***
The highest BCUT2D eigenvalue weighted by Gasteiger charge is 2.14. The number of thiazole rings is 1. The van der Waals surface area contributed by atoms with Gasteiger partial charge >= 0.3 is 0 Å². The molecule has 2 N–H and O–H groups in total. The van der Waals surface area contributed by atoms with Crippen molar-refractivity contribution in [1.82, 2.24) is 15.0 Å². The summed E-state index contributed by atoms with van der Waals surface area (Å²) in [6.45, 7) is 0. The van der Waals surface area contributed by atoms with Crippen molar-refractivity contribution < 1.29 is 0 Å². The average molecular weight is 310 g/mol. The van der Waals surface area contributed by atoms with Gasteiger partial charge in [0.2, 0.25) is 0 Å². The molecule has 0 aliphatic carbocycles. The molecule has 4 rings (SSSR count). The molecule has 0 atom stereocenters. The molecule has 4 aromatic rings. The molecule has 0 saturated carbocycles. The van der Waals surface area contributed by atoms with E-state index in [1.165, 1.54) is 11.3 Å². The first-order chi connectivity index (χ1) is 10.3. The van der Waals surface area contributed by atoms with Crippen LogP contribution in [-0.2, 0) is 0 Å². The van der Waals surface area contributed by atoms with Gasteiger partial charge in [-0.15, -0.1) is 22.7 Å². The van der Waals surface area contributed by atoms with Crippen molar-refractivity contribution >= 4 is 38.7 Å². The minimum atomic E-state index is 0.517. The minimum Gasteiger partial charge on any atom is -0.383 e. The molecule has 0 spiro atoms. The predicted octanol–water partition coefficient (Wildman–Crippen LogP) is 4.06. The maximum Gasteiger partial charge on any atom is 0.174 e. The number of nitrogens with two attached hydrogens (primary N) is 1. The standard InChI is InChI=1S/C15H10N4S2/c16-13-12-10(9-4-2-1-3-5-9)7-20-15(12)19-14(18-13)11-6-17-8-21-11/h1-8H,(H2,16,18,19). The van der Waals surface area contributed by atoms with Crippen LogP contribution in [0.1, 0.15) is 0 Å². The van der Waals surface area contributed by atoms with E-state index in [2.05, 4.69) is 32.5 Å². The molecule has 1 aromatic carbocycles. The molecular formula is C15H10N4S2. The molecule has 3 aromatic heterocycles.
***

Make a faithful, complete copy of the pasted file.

The highest BCUT2D eigenvalue weighted by Gasteiger charge is 2.14. The number of thiazole rings is 1. The van der Waals surface area contributed by atoms with Gasteiger partial charge >= 0.3 is 0 Å². The molecule has 2 N–H and O–H groups in total. The van der Waals surface area contributed by atoms with Crippen molar-refractivity contribution in [1.82, 2.24) is 15.0 Å². The summed E-state index contributed by atoms with van der Waals surface area (Å²) in [6.45, 7) is 0. The van der Waals surface area contributed by atoms with Crippen molar-refractivity contribution < 1.29 is 0 Å². The average molecular weight is 310 g/mol. The van der Waals surface area contributed by atoms with Gasteiger partial charge in [0.2, 0.25) is 0 Å². The molecule has 0 aliphatic carbocycles. The molecule has 4 rings (SSSR count). The molecule has 0 atom stereocenters. The molecule has 4 aromatic rings. The molecule has 0 saturated carbocycles. The van der Waals surface area contributed by atoms with E-state index in [1.165, 1.54) is 11.3 Å². The first-order chi connectivity index (χ1) is 10.3. The van der Waals surface area contributed by atoms with Crippen LogP contribution in [-0.2, 0) is 0 Å². The van der Waals surface area contributed by atoms with Gasteiger partial charge in [-0.15, -0.1) is 22.7 Å². The van der Waals surface area contributed by atoms with Crippen molar-refractivity contribution >= 4 is 38.7 Å². The minimum atomic E-state index is 0.517. The minimum Gasteiger partial charge on any atom is -0.383 e. The molecule has 0 spiro atoms. The predicted octanol–water partition coefficient (Wildman–Crippen LogP) is 4.06. The maximum Gasteiger partial charge on any atom is 0.174 e. The number of nitrogens with two attached hydrogens (primary N) is 1. The standard InChI is InChI=1S/C15H10N4S2/c16-13-12-10(9-4-2-1-3-5-9)7-20-15(12)19-14(18-13)11-6-17-8-21-11/h1-8H,(H2,16,18,19). The van der Waals surface area contributed by atoms with Crippen LogP contribution in [0.1, 0.15) is 0 Å². The van der Waals surface area contributed by atoms with E-state index in [2.05, 4.69) is 32.5 Å². The molecule has 1 aromatic carbocycles. The molecular formula is C15H10N4S2. The molecule has 3 aromatic heterocycles.